Improving the optical efficiency of a concentrated solar power field using a concatenated micro-tower configuration

Amos Danielli, Yossi Yatir, Oded Mor

Research output: Contribution to journalArticlepeer-review

16 Scopus citations

Abstract

The concatenated micro-tower (CMT) is a new configuration for concentrated solar power plants that consists of multiple mini-fields of heliostats. In each mini-field, the heliostats direct and focus sunlight onto designated points along an insulated tube, where thermal receivers are located. The heat transfer fluid, flowing through a multitude of discrete receivers, is combined and directed towards a single power block. The key advantages of CMT are its dual-axis tracking system and dynamic receiver allocation, i.e., the ability of each heliostat to direct sunrays towards receivers from adjacent mini-fields throughout the day according to their optical efficiency. Here we compare between the annual optical efficiencies of a conventional trough, large tower, and CMT configuration, all located at latitude 36. N. For each configuration, we calculated the annual optical efficiency based on the cosine factor and atmospheric transmittance. CMT's dynamic receiver allocation provides more uniform electricity production during the day and throughout the year and improves the annual optical efficiency by 12-19% compared to conventional trough and large tower configurations.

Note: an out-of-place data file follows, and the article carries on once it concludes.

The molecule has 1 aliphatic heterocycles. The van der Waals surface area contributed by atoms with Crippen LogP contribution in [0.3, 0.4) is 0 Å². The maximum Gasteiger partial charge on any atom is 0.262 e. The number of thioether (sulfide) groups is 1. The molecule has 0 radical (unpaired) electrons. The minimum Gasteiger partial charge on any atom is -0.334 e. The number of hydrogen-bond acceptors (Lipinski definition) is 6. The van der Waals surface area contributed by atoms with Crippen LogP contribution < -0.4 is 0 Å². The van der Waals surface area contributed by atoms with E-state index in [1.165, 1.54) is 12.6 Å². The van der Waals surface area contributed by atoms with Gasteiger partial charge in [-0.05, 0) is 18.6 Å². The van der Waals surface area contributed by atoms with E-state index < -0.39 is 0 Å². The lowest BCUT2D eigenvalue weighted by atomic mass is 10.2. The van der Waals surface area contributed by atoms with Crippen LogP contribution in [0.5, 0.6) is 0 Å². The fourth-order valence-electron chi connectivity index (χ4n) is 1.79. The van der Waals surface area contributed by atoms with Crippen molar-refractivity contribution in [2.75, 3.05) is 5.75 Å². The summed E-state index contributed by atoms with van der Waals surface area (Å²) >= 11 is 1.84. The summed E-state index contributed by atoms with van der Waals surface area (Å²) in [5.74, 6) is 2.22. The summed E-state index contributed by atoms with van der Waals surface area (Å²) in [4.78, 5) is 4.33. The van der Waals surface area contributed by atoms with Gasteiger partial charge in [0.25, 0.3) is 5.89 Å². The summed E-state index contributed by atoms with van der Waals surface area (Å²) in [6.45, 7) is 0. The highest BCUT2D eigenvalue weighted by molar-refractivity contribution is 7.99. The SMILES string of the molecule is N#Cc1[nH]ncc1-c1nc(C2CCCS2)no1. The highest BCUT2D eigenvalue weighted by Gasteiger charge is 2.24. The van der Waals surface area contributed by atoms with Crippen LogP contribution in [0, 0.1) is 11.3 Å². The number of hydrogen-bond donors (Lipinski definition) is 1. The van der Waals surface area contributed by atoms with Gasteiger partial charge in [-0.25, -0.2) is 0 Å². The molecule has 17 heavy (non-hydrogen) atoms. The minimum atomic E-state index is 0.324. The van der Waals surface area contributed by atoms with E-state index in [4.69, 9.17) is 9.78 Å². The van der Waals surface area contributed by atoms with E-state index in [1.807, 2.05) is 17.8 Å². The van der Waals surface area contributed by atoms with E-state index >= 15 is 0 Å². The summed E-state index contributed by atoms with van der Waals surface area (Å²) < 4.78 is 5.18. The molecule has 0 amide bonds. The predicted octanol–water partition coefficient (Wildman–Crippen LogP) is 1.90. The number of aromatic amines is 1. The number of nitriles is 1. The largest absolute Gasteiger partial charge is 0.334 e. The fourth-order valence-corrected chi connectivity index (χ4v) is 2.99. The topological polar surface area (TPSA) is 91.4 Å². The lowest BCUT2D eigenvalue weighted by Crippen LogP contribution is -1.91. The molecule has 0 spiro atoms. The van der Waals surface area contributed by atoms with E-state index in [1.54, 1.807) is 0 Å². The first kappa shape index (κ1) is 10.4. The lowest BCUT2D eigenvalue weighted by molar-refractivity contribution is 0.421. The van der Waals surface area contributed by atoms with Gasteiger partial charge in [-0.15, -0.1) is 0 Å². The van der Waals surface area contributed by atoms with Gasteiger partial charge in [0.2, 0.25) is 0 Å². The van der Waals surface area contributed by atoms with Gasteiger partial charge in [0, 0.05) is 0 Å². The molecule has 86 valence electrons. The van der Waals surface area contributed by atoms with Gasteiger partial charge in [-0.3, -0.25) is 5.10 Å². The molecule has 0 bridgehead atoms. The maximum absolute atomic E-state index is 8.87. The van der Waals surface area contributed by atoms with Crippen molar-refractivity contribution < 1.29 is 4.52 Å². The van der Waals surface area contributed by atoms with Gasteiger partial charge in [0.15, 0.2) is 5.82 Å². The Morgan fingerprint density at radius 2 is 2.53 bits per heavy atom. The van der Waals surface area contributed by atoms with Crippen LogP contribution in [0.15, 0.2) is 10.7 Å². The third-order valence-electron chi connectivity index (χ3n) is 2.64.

Original languageEnglish
Pages (from-to)931-937
Number of pages7
JournalSolar Energy
Volume85
Issue number5
DOIs
StatePublished - May 2011
Externally publishedYes

Keywords

  • Concatenated micro-tower
  • Concentrated solar power
  • Cosine factor
  • Optical efficiency

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